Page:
Gathering customer testimonials is important for demonstrating social proof. Learn how to ask for testimonials and how to incentivize customers to share testimonials.
- [Instructor] Hey, and welcome to Marketing Tips. I'm Brad Batesole and in today's episode, I want to share with you one way to improve how you source testimonials. Now it's no doubt that testimonials are incredibly valuable in your marketing efforts. They provide social proof. They create emotional appeal. They help you convey your brand's message without having to say it yourself, and they really serve as a way for your consumers to increase the trust as well as increase the incentive in engaging with your company.
But not all testimonials are equal. But it can be difficult if you're in a small business or a niche market to identify these really great testimonials. So here's an approach. Identify the most ideal segment and then incentivize them. In other words, out of all of your customers, you need to figure out who are the ones that are going to give you the best testimonial and then you want to give that little audience a big reason to contribute a testimony.
So you might look at your audience and identify anyone who's a repeat buyer, perhaps any customers who have been using your service for longer than a period time, say six months. Perhaps you track every customer who has had a positive customer service experience. Maybe you've tagged them in your ticketing platform or you simply have kept notes of those who've called in. Or identify any customers of yours that are also influencers, people who have a fairly strong social following or great connections in the industry that you're in.
To secure the testimonial, you simply need to create an incentive, create terms and conditions for that incentive as well as that testimonial, create the form, and then message the segment. So here's what I mean. First you need to create an incentive. Why am I as a consumer going to take time to write the testimonial? Now either you have such a great business and a great brand, I've already volunteered this. So some brands don't need any incentive. You can simply ask and people may do so.
But what's important is that you have terms and conditions for this testimonial. So you need to make sure that the user is agreeing to allow you to share this testimonial on your website, to use their likeness, to use their name whether it's their first name and last initial, their whole name, just their name, as well as their photo if they provide it. You may need to contact an attorney to identify the appropriate terms and conditions for how you intend to use those testimonials, but be sure that you have received the appropriate approvals to market with that testimonial.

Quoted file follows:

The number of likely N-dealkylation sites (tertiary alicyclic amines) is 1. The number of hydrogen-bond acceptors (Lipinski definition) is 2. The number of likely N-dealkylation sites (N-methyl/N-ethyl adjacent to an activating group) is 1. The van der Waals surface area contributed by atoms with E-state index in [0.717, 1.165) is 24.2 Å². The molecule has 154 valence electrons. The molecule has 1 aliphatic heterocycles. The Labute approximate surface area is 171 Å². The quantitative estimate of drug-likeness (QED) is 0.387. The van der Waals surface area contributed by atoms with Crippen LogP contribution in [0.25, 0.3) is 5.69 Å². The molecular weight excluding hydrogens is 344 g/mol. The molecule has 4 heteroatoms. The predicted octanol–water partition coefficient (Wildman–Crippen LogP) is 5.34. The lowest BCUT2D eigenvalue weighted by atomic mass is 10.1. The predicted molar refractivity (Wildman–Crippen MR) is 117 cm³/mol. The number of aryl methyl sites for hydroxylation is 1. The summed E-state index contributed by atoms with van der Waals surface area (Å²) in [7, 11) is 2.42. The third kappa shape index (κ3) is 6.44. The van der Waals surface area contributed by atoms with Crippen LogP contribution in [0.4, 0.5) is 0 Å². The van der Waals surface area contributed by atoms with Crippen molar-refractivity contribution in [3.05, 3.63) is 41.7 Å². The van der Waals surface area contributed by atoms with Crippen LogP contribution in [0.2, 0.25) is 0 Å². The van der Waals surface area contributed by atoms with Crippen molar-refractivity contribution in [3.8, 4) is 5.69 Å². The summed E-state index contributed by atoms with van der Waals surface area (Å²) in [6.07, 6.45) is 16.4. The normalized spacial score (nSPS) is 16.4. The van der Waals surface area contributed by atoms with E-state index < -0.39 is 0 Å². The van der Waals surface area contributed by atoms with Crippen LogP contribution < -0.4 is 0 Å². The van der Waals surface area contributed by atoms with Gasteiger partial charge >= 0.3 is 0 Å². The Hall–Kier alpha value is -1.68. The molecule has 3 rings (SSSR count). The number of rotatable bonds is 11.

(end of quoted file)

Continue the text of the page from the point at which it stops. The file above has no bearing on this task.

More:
Now I like to gather testimonials using a Google Form. I find that it's incredibly easy. It also allows a customer a quick way to check a box and they agree to the terms of conditions, and then simply send out a message. Here's an example of a testimonial incentive that I did with a company called RentTrack. It was simply a hey, share your story for a chance to win. Now this considered a sweepstakes so it does have additional terms and conditions and all kinds of regulations at the federal and state level to run, so be sure that you're looking into those when you're running a sweepstakes.
But it was pretty simple. I asked for a story, incentivized it for a chance to win. Another option would be to simply offer every single person in that segment a gift card at the completion of the testimonial. And Amazon makes it really easy to buy gift cards in bulk, and you can immediately distribute them after somebody has filled out a form. And finally, just create a form. Here's an example of a form that I have put together. What is your email address? Your first and last name? The city? How has our brand impacted you? In this case, RentTrack benefits credit scores by using Rent reporting.
So in this case, we ask specifically how did your credit score improve while using this product. You could ask other types of leading questions. The idea is use some leading questions. Don't just ask how did this work. Why do you like our company? Instead you can ask one, two, or three questions that allow you to then paste the answers together to form the narrative that you want. You really want to control that narrative. Thanks for checking in. As always, I'd love to hear from you. So connect with me on Twitter, via at bradbatesole, or on LinkedIn, and let me know if you have had a success gathering testimonials from your customers and how'd you go about doing it.
Note: Because this is an ongoing series, viewers will not receive a certificate of completion.